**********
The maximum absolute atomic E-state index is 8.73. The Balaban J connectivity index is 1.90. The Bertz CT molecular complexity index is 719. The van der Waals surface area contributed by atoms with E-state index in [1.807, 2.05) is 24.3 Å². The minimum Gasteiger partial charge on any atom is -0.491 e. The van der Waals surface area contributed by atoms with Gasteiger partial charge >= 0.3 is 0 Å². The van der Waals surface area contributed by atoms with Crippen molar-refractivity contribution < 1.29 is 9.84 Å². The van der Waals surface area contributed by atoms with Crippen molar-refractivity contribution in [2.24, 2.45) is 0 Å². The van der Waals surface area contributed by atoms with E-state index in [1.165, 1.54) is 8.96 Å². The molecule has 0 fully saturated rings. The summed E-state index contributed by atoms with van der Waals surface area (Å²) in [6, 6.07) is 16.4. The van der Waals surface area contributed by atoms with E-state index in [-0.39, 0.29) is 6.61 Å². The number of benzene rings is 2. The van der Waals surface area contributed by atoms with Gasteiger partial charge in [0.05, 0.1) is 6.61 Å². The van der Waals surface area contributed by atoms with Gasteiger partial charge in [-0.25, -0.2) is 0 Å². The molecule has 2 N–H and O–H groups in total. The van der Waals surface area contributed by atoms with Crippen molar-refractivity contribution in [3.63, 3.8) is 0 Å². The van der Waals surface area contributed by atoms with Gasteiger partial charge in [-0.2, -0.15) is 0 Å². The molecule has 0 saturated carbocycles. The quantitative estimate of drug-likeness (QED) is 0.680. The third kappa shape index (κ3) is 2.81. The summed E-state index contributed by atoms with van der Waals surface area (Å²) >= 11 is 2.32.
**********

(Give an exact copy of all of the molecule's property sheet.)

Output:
The maximum absolute atomic E-state index is 8.73. The Balaban J connectivity index is 1.90. The Bertz CT molecular complexity index is 719. The van der Waals surface area contributed by atoms with E-state index in [1.807, 2.05) is 24.3 Å². The minimum Gasteiger partial charge on any atom is -0.491 e. The van der Waals surface area contributed by atoms with Gasteiger partial charge >= 0.3 is 0 Å². The van der Waals surface area contributed by atoms with Crippen molar-refractivity contribution < 1.29 is 9.84 Å². The van der Waals surface area contributed by atoms with Crippen molar-refractivity contribution in [2.24, 2.45) is 0 Å². The van der Waals surface area contributed by atoms with E-state index in [1.165, 1.54) is 8.96 Å². The molecule has 0 fully saturated rings. The summed E-state index contributed by atoms with van der Waals surface area (Å²) in [6, 6.07) is 16.4. The van der Waals surface area contributed by atoms with E-state index in [-0.39, 0.29) is 6.61 Å². The number of benzene rings is 2. The van der Waals surface area contributed by atoms with Gasteiger partial charge in [0.05, 0.1) is 6.61 Å². The van der Waals surface area contributed by atoms with Gasteiger partial charge in [-0.25, -0.2) is 0 Å². The molecule has 2 N–H and O–H groups in total. The van der Waals surface area contributed by atoms with Crippen molar-refractivity contribution in [3.63, 3.8) is 0 Å². The van der Waals surface area contributed by atoms with Gasteiger partial charge in [-0.2, -0.15) is 0 Å². The molecule has 0 saturated carbocycles. The quantitative estimate of drug-likeness (QED) is 0.680. The third kappa shape index (κ3) is 2.81. The summed E-state index contributed by atoms with van der Waals surface area (Å²) >= 11 is 2.32.